Since Madison, Wisconsin is burning as I blog, I must to take a moment to support teachers unions and unions in general. And I want to explain that support. Despite my own teaching and union/non-union experiences, I don't think I understood and appreciated the role of unions until just recently. These two pieces, one by award-winning Maryland social studies teacher blogger Kenneth Bernstein and the other by California English teacher blogger David Cohen, helped me to understand the importance of unions.
My parents and their parents before them, were not wealthy, but nor were they workers, unionized or otherwise (although my maternal grandfather's father was very active in the railroad telegraphers union in Illinois). My father's parents were the children of Eastern European immigrants and owned a stationary store in Brooklyn, New York. My maternal grandfather worked as a chemist for Montgomery Ward and then as a manager for an automotive parts company in Chicago, Illinois, and my maternal grandmother was a homemaker and worked as at the Hadley School for the Blind.
Besides being born white in America, my parents were lucky to have attended two of the best known public high schools in the country; my mother went to Glenbrook in Northbrook, Illinois, and my father to Stuyvesant in New York City. My mother had college-educated parents and the luck of her zipcode (though not if you ask her as she hated the suburbs) and my father had parents who, though relatively uneducated themselves, greatly valued education. My parents went on to attend outstanding public universities--my mother, the University of Wisconsin and my father, Brooklyn College. They met while they were in graduate school at the University of Michigan.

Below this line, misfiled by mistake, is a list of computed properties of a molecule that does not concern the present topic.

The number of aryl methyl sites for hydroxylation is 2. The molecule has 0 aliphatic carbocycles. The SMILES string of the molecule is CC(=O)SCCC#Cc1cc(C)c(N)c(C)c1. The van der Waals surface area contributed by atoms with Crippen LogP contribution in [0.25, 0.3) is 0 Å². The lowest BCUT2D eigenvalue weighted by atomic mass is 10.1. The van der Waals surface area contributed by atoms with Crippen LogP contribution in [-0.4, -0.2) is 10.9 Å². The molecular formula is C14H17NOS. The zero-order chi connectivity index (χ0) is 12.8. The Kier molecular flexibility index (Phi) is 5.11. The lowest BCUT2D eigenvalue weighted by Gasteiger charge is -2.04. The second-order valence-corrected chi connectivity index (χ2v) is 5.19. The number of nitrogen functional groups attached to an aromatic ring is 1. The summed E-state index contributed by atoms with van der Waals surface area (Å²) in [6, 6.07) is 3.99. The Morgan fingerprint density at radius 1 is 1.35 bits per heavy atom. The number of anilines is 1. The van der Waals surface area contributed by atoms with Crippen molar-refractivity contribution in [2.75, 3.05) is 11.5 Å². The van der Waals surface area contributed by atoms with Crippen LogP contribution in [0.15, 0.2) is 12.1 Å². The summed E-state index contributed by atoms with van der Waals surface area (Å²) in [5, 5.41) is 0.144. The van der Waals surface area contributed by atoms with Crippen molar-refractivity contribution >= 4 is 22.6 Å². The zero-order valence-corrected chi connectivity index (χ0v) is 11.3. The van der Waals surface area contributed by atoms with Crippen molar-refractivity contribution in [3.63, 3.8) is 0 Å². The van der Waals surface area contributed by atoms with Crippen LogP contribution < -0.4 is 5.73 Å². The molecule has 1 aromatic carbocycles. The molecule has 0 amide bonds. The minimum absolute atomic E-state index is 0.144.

After finishing, they moved to Washington, DC, where my sister and I grew up and attended public schools, so that my father could take a job as a lawyer with the federal government, where he has spent most of his career--primarily as a civil rights lawyer at the Department of Health, Education, and Welfare and then as a litigator and energy efficiency regulation counsel at the Department of Energy. My mother had been a linguist but couldn't find a job in her field (her specialty was semitic languages--she was a generation early on that one). After learning about my father's work at HEW and watching him in court, she went to law school and became a labor, civil rights and school finance lawyer. I imagine they could have gone to work for any white shoe law firm they wanted to, but they gladly chose civil and public service. While we weren't rich, we lived a comfortable middle class life.